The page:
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Production beyond the horizon of consumption: spatial fixes and anti-sweatshop struggles in the global athletic footwear industry

Merk, Jeroen (2011) Production beyond the horizon of consumption: spatial fixes and anti-sweatshop struggles in the global athletic footwear industry. Global Society, 25 (1 (S)). pp. 73-95. ISSN 1360-0826

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Identification Number: 10.1080/13600826.2010.522984

Abstract

Transnational outsourcing makes it possible for Western companies to access the enormous labour reserves in countries such as China, India or Bangladesh without entering into formal (contractual) relations with these workers. It provides global buyers with an opportunity to disassociate themselves from (labour-intensive) production activities, and thereby from struggles over wages, environment, conditions of work and reproduction. In this context, workers are increasingly treated as a subcontracted component rather than a fixture as part of employer organisations. Drawing upon concepts derived from human and labour geography, this paper takes one labour-intensive sector—athletic footwear—as a case study of how the transnationalisation of production has resulted in a sweatshop model, while simultaneously transforming the athletic footwear industry into a site of social struggle. This paper looks at how global buyers have used relocation as a spatial fix for crises of profitability and labour control, but also pays attention to countervailing tendencies such as the emergence of a global anti-sweatshop movement, and the influence of codes of conduct on working conditions, which adds an extra-local dimension to labour relations.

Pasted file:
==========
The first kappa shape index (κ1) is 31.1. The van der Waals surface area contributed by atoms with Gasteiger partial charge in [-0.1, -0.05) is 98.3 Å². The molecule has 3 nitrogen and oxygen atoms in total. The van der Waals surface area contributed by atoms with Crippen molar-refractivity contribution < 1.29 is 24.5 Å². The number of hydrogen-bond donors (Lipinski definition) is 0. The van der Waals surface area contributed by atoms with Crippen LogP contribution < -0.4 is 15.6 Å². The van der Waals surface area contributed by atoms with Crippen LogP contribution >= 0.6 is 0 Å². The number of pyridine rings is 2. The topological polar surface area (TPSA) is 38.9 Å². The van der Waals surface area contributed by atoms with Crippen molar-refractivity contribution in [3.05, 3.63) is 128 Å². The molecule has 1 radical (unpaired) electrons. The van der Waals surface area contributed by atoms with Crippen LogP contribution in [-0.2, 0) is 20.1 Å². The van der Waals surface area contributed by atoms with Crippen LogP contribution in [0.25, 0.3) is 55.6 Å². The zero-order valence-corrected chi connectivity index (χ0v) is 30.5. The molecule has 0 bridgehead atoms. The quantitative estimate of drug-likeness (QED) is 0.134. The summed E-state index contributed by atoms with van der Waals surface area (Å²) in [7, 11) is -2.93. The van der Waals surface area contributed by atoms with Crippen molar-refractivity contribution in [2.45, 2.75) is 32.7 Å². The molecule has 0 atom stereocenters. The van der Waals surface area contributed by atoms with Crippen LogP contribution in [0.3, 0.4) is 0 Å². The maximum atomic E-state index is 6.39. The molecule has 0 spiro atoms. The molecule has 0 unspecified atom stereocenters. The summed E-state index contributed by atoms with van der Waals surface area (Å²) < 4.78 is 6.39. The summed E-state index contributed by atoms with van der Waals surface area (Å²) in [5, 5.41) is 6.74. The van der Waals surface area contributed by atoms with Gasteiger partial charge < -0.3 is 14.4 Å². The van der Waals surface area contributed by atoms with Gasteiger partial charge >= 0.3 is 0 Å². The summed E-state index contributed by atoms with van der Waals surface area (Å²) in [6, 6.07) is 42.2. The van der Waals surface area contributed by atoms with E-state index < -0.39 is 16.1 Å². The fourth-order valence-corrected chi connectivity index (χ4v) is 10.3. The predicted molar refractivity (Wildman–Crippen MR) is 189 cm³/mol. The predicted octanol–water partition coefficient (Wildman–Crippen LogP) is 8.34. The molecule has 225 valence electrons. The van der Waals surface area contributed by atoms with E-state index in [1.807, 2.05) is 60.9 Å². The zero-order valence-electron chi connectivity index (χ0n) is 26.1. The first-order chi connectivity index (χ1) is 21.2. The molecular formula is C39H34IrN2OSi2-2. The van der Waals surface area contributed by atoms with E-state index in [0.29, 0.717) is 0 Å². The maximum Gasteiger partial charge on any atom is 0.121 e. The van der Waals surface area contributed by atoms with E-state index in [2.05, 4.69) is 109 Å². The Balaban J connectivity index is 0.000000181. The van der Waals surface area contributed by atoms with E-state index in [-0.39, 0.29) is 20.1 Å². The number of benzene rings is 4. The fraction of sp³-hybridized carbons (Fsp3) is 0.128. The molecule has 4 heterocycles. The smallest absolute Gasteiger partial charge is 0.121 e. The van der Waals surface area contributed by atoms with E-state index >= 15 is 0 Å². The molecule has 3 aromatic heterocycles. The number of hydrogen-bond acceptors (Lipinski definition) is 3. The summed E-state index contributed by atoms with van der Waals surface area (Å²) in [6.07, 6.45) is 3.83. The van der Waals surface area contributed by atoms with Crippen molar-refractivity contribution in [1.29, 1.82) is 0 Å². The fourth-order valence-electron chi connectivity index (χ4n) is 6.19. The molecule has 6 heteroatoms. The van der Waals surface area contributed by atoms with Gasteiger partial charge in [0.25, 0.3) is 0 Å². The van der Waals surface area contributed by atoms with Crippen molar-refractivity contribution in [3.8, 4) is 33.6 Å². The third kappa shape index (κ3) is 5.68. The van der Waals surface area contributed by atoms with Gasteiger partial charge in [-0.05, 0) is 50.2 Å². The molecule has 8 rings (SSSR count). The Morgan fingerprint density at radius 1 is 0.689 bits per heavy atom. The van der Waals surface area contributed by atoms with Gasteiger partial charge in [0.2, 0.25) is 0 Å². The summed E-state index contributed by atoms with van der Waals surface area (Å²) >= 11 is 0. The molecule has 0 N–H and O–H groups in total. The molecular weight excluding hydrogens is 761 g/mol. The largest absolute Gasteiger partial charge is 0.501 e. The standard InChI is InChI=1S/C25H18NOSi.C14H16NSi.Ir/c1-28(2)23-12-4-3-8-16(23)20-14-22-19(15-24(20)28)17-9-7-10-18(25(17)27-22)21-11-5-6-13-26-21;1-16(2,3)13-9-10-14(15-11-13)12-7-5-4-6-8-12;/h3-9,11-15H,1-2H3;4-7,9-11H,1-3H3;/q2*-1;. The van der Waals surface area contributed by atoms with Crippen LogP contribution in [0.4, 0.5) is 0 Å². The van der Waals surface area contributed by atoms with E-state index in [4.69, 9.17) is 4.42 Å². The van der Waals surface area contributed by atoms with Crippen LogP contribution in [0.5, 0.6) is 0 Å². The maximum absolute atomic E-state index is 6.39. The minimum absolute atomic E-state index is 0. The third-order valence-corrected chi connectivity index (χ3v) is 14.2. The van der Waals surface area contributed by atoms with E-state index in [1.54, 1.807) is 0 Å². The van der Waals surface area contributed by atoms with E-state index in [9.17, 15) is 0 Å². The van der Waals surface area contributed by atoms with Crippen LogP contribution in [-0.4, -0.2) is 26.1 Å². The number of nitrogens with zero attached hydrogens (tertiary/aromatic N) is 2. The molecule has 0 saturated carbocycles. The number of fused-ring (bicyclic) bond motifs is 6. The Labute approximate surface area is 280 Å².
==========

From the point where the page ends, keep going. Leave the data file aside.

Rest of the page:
Item Type: Article
Official URL: http://www.tandfonline.com/loi/cgsj20
Additional Information: © 2011 University of Kent
Divisions: International Relations
Subjects: H Social Sciences > HD Industries. Land use. Labor
Sets: Departments > International Relations
Date Deposited: 07 May 2014 12:40
Last Modified: 20 May 2020 02:27
URI: http://eprints.lse.ac.uk/id/eprint/56655

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